Glaucoma hampers reading performance even for patients with preserved central vision, according to a new study in the Journal of Glaucoma.
Researchers carried out a cross-sectional, prospective interventional study on 67 patients drawn from the Department of Ophthalmology at the Federal University of São Paulo: 35 patients with open angle glaucoma and 32 healthy patients included as a control group. Each participant had a best-corrected visual acuity better than 0.4 logMAR in both eyes and to be fluent in speaking, writing and reading Portuguese. Patients who had any other ocular comorbidities were excluded, as were those below the age of 18 and people with corneal or retinal diseases and dyslexia.
Patients were asked to read sentences from a Portuguese version of the Minnesota Low Vision Reading Test (MNREAD-P), reading aloud as quickly and accurately as possible. Researchers noted their reading speed, quantified as words per minute.
Researchers found that reading speeds were significantly worse in patients with glaucoma compared with the controls: the average reading speed for patients with glaucoma was 83.20 words per minute ± 25.12 words per minute, compared with 102.29 words per minute ± 29.57 words per minute for controls (P =.006).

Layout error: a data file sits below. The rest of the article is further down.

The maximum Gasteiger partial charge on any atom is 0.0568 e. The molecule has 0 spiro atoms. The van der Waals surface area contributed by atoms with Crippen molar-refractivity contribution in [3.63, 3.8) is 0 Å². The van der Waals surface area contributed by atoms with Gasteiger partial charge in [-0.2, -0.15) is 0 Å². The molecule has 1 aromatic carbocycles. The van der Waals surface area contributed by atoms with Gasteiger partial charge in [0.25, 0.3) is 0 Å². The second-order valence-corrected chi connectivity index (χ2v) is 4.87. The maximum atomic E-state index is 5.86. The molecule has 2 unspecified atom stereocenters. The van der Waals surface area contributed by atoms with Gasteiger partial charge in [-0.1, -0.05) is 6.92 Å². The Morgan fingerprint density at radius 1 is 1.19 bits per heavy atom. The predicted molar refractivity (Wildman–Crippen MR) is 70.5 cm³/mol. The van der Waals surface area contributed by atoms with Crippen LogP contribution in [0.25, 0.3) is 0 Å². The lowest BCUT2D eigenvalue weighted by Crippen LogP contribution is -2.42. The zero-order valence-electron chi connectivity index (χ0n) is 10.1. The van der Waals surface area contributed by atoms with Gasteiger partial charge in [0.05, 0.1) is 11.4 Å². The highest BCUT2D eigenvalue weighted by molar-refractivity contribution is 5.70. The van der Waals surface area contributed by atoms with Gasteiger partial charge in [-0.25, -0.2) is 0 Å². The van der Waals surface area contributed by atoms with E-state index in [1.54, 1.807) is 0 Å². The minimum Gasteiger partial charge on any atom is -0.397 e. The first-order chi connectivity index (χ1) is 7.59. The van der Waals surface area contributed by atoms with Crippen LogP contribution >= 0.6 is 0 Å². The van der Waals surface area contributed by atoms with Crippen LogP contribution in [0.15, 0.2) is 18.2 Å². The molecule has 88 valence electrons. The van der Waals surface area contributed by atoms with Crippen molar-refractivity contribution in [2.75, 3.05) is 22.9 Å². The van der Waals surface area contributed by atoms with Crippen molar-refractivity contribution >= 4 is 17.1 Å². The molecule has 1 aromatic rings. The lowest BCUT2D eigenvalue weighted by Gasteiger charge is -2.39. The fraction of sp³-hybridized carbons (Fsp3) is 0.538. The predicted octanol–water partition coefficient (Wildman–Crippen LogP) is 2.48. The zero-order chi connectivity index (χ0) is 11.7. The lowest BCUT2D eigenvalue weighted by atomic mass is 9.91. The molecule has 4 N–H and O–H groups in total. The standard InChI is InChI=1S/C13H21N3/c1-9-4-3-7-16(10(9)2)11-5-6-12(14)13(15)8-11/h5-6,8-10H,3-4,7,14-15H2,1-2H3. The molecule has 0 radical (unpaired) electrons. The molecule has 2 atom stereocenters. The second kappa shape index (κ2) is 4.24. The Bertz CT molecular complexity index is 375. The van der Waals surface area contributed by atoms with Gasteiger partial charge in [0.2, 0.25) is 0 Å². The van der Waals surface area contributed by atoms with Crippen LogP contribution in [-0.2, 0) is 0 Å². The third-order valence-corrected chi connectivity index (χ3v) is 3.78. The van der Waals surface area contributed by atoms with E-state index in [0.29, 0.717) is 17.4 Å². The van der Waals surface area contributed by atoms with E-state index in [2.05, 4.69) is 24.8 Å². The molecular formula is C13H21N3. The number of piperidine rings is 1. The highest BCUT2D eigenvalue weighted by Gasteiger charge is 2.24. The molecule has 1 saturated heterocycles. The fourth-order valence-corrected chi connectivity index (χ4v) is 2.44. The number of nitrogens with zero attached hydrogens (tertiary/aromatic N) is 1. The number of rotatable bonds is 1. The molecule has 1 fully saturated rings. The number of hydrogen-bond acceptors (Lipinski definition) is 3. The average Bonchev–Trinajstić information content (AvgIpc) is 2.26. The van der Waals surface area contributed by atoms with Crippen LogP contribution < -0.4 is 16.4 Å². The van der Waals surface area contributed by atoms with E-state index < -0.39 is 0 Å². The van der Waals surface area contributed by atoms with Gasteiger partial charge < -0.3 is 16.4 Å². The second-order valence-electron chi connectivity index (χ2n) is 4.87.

The study shows that patients with glaucoma may have a reduced reading speed compared with similarly aged controls, with an average reading speed of 19.1 words per minute less, which translates to an 18.7% lower average reading speed in those with glaucoma. Also, slower reading speed was linked with higher odds of glaucoma, even after taking age and education into account. Overall, there were 1.29-fold increased odds of glaucoma for every 10 words per minute decrease in average reading speed.
Researchers chose to study reading speed to make it easier to compare their work with earlier investigations. “Our results are in agreement with previous work showing patients with glaucoma have worse reading speed compared to controls but are particularly interesting given the study was restricted to patients with preserved central visual acuity,” the study says.
The study was limited in that, although there were no significant differences in comorbidities or visual acuity between the glaucoma and control groups, other confounders might have influenced the results. Also, the MNREAD-P test cannot measure sustained reading, which might be a better reflection of real-world reading behavior.
Ikeda M, Bando A, Hamada K, et al. Is reading performance impaired in glaucoma patients with preserved central vision? J Glaucoma. Published online February 3, 2021. doi:10.1097/IJG.0000000000001806
This article originally appeared on Ophthalmology Advisor